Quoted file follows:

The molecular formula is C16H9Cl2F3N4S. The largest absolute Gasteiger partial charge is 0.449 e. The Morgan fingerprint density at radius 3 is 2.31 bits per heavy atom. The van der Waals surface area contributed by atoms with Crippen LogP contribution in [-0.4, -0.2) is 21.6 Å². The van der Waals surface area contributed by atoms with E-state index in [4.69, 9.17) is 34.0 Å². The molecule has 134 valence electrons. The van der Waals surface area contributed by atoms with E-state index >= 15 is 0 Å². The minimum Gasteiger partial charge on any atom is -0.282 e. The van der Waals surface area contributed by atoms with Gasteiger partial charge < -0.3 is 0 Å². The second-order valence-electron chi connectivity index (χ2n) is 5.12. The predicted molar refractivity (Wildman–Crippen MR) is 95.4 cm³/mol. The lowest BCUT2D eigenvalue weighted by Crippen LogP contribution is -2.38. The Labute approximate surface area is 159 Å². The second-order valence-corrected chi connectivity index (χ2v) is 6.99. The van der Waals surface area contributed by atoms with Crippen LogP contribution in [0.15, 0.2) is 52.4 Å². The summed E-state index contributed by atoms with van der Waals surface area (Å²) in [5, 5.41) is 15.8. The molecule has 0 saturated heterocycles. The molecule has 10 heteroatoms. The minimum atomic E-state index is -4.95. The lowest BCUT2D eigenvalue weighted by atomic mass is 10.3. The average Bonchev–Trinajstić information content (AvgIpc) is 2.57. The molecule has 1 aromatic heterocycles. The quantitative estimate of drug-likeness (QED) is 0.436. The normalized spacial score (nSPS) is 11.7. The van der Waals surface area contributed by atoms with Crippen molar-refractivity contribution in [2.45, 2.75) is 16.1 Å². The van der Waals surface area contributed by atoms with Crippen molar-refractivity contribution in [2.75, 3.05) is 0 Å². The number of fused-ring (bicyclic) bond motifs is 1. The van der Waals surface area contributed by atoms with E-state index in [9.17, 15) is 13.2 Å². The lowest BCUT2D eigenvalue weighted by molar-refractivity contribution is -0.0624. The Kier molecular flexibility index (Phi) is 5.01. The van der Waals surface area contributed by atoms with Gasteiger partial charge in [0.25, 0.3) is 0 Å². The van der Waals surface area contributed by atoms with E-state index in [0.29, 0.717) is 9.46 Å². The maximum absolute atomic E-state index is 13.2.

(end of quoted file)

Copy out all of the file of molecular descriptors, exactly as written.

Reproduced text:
The molecular formula is C16H9Cl2F3N4S. The largest absolute Gasteiger partial charge is 0.449 e. The Morgan fingerprint density at radius 3 is 2.31 bits per heavy atom. The van der Waals surface area contributed by atoms with Crippen LogP contribution in [-0.4, -0.2) is 21.6 Å². The van der Waals surface area contributed by atoms with E-state index in [4.69, 9.17) is 34.0 Å². The molecule has 134 valence electrons. The van der Waals surface area contributed by atoms with E-state index >= 15 is 0 Å². The minimum Gasteiger partial charge on any atom is -0.282 e. The van der Waals surface area contributed by atoms with Gasteiger partial charge < -0.3 is 0 Å². The second-order valence-electron chi connectivity index (χ2n) is 5.12. The predicted molar refractivity (Wildman–Crippen MR) is 95.4 cm³/mol. The lowest BCUT2D eigenvalue weighted by Crippen LogP contribution is -2.38. The Labute approximate surface area is 159 Å². The second-order valence-corrected chi connectivity index (χ2v) is 6.99. The van der Waals surface area contributed by atoms with Crippen LogP contribution in [0.15, 0.2) is 52.4 Å². The summed E-state index contributed by atoms with van der Waals surface area (Å²) in [5, 5.41) is 15.8. The molecule has 0 saturated heterocycles. The molecule has 10 heteroatoms. The minimum atomic E-state index is -4.95. The lowest BCUT2D eigenvalue weighted by atomic mass is 10.3. The average Bonchev–Trinajstić information content (AvgIpc) is 2.57. The molecule has 1 aromatic heterocycles. The quantitative estimate of drug-likeness (QED) is 0.436. The normalized spacial score (nSPS) is 11.7. The van der Waals surface area contributed by atoms with Crippen molar-refractivity contribution in [2.45, 2.75) is 16.1 Å². The van der Waals surface area contributed by atoms with Crippen molar-refractivity contribution in [2.75, 3.05) is 0 Å². The number of fused-ring (bicyclic) bond motifs is 1. The van der Waals surface area contributed by atoms with E-state index in [9.17, 15) is 13.2 Å². The lowest BCUT2D eigenvalue weighted by molar-refractivity contribution is -0.0624. The Kier molecular flexibility index (Phi) is 5.01. The van der Waals surface area contributed by atoms with Gasteiger partial charge in [0.25, 0.3) is 0 Å². The van der Waals surface area contributed by atoms with E-state index in [0.29, 0.717) is 9.46 Å². The maximum absolute atomic E-state index is 13.2.